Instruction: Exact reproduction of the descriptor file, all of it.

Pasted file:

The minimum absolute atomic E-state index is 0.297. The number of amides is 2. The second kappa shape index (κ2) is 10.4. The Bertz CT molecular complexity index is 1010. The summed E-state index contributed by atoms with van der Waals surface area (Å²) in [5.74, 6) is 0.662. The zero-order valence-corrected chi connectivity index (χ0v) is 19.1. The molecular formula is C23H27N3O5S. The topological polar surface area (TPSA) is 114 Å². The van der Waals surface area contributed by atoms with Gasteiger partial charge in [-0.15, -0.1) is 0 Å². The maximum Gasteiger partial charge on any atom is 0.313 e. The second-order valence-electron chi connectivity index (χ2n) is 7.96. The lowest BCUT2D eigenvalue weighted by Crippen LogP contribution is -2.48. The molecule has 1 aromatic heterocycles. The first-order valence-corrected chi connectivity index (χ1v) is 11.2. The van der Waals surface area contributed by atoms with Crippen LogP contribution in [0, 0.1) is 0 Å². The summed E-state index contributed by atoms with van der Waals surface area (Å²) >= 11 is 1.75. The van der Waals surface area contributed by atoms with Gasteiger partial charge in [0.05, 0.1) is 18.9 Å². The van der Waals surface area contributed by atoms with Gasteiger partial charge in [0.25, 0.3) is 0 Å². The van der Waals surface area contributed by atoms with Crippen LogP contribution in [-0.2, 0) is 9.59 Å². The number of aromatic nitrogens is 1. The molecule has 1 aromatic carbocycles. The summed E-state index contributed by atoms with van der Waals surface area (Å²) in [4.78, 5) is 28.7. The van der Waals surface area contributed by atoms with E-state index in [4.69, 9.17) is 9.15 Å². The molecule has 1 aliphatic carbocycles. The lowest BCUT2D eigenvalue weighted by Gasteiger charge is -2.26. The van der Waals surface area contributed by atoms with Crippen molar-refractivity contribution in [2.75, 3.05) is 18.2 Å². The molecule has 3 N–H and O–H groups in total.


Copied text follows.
The minimum absolute atomic E-state index is 0.297. The number of amides is 2. The second kappa shape index (κ2) is 10.4. The Bertz CT molecular complexity index is 1010. The summed E-state index contributed by atoms with van der Waals surface area (Å²) in [5.74, 6) is 0.662. The zero-order valence-corrected chi connectivity index (χ0v) is 19.1. The molecular formula is C23H27N3O5S. The topological polar surface area (TPSA) is 114 Å². The van der Waals surface area contributed by atoms with Gasteiger partial charge in [-0.15, -0.1) is 0 Å². The maximum Gasteiger partial charge on any atom is 0.313 e. The second-order valence-electron chi connectivity index (χ2n) is 7.96. The lowest BCUT2D eigenvalue weighted by Crippen LogP contribution is -2.48. The molecule has 1 aromatic heterocycles. The first-order valence-corrected chi connectivity index (χ1v) is 11.2. The van der Waals surface area contributed by atoms with Crippen LogP contribution in [0, 0.1) is 0 Å². The summed E-state index contributed by atoms with van der Waals surface area (Å²) >= 11 is 1.75. The van der Waals surface area contributed by atoms with Gasteiger partial charge in [0.05, 0.1) is 18.9 Å². The van der Waals surface area contributed by atoms with Gasteiger partial charge in [0.25, 0.3) is 0 Å². The van der Waals surface area contributed by atoms with Crippen LogP contribution in [-0.2, 0) is 9.59 Å². The number of aromatic nitrogens is 1. The molecule has 1 aromatic carbocycles. The summed E-state index contributed by atoms with van der Waals surface area (Å²) in [4.78, 5) is 28.7. The van der Waals surface area contributed by atoms with E-state index in [4.69, 9.17) is 9.15 Å². The molecule has 1 aliphatic carbocycles. The lowest BCUT2D eigenvalue weighted by Gasteiger charge is -2.26. The van der Waals surface area contributed by atoms with Crippen molar-refractivity contribution in [2.75, 3.05) is 18.2 Å². The molecule has 3 N–H and O–H groups in total.